In fifteenth-century Rome, the Borgia family is on the rise. Lucrezia’s father is named Pope Alexander VI, and he places his daughter and her brothers Cesare, Giovanni, and Goffredo in the jeweled splendor—and scandal—of his court.

From the Pope’s affairs with adolescent girls, to Cesare’s dangerous jealousy of anyone who inspires Lucrezia’s affections, to the ominous birth of a child conceived in secret, no Borgia can elude infamy. Book Two of The Borgias series continues with the story of Lucrezia: Some said she was an elegant seductress. Others swore she was an incestuous murderess.

Empire of Sin has been named a Publishers Weekly Top Ten History Book for Fall 2014. If you loved Erik Larson’s bestseller The Devil in the White City you must pick up this book!

From bestselling author Gary Krist, Empire of Sin is a vibrant and immersive account of New Orleans’ other civil war, at a time when commercialized vice, jazz culture, and endemic crime defined the battlegrounds of the Crescent City.

Empire of Sin re-creates the remarkable story of New Orleans’ thirty-years war against itself, pitting the city’s elite “better half” against its powerful and long-entrenched underworld of vice, perversity, and crime.

By the time I was on the doorstep of thirty, I was in a job I’d grown to hate and had been married for four steady, if plodding, years to my college boyfriend Andrew.

“Sweet, predictable Andrew. While he had once been a wildly hilarious partier up for any crazy scheme at a moment’s notice,” writes Jessica Dorfman Jones, “now he loved nothing more than a night spent at home reading quietly and turning in early.

I tried my best to be equally content with his vision of a cozy and homely pas de deux, but inevitably, at least once a year, I would wind up running into the night to kick up my heels.”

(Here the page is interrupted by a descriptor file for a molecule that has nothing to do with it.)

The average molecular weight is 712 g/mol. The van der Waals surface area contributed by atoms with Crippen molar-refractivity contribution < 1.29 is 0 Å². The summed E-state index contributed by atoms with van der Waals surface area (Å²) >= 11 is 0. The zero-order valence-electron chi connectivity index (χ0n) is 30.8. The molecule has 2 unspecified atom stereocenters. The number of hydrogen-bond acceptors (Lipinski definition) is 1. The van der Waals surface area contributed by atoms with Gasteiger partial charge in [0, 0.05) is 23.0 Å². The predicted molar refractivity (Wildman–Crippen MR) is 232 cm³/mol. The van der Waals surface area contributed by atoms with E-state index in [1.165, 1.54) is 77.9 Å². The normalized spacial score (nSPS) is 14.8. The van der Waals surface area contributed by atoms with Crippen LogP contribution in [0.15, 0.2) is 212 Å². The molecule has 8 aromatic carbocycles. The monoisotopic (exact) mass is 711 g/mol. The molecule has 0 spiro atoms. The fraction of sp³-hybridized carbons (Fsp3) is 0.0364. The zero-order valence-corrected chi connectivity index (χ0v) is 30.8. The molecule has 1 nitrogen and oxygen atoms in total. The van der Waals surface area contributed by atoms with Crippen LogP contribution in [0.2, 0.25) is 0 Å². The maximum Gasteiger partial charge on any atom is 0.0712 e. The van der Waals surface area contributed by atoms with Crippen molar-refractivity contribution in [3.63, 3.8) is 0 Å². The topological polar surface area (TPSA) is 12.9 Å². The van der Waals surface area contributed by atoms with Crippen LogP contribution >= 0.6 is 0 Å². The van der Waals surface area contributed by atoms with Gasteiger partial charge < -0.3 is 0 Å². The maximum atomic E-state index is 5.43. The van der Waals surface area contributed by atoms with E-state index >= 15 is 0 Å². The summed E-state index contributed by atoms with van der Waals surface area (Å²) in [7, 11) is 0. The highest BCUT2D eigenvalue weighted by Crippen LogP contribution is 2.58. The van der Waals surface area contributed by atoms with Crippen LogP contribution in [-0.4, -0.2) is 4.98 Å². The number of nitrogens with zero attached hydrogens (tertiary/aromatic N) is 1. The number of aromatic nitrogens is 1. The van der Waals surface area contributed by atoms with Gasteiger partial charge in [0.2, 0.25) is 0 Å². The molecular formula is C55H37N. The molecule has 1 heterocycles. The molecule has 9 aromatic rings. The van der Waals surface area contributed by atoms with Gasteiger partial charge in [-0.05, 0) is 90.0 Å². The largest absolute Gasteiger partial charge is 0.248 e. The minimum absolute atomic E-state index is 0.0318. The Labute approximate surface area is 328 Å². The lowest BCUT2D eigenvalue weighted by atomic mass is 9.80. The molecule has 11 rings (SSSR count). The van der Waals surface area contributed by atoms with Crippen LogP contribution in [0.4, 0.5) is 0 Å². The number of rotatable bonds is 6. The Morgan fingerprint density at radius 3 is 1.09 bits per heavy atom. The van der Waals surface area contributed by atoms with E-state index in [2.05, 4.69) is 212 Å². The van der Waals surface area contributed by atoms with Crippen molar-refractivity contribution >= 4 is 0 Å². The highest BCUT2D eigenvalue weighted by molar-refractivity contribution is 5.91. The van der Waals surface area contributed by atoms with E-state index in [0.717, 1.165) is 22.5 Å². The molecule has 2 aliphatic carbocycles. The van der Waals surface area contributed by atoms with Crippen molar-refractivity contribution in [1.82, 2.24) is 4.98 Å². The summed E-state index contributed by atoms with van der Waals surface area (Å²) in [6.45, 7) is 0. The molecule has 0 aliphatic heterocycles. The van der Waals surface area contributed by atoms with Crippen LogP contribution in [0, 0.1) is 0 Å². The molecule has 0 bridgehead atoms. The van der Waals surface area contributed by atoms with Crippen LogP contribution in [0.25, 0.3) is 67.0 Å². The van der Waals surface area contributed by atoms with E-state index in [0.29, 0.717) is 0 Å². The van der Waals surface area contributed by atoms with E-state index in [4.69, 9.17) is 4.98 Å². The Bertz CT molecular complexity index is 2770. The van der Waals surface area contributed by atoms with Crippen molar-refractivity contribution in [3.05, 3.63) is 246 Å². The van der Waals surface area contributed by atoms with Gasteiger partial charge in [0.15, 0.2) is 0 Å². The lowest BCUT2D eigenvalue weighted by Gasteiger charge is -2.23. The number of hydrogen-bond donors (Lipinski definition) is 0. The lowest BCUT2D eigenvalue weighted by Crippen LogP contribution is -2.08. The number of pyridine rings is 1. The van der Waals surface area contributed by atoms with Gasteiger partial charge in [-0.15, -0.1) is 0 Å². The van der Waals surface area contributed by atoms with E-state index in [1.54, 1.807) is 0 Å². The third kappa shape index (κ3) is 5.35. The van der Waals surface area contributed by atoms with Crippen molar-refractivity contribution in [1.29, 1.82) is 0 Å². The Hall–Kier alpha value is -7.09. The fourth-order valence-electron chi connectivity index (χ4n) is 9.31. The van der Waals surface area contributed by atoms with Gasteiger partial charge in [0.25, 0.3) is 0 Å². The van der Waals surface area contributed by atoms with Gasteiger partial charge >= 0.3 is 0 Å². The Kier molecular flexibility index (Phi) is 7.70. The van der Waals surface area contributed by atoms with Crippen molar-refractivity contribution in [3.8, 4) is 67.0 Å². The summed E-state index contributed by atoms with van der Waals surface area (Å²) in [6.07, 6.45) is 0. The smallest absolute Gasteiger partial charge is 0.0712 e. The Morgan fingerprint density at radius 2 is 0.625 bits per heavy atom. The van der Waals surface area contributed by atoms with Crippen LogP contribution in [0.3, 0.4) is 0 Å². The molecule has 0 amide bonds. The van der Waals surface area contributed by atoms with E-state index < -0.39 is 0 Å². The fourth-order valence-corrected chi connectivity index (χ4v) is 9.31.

For the author of Barracuda, inspiration comes from books – and classic cinema.

“Books come first but all the other arts also inspire and challenge a writer,” says Christos Tsiolkas.

“I recall seeing Breathless as a teenager, and the shock of Godard’s experimentation was so powerful that I could hardly get up from my seat at the end. The film introduced the jump cut into cinema, and the jump cut has been an important way for me to think about my own writing.”

“Afghanistan is considered to be the worst place on earth to be a woman, according to the U.N. It’s also the most dangerous place to be a woman. Why is that?”

A bacha posh (literally translated from Dari as “dressed up like a boy”) is a third kind of child – a girl temporarily raised as a boy and presented as such to the outside world.

Jenny Nordberg, the reporter who broke the story of this phenomenon for the New York Times, constructs a powerful and moving account of those secretly living on the other side of a deeply segregated society where women have almost no rights and little freedom.

“The first time I heard the name Cacciamani I was five years old. My father said it, and then he spit.”

So begins Jeanne Ray’s Julie and Romeo. Romeo Cacciamani and Julie Roseman are rival florists whose families have hated each other for as long as anyone can remember, yet no one can remember why. When the two meet at a small business owners’ seminar, an intense and unwavering attraction blooms between them.

Unsure of what fate has in store, but deeply in love, Julie and Romeo are not about to let something as silly as a generations-long feud stand in their way.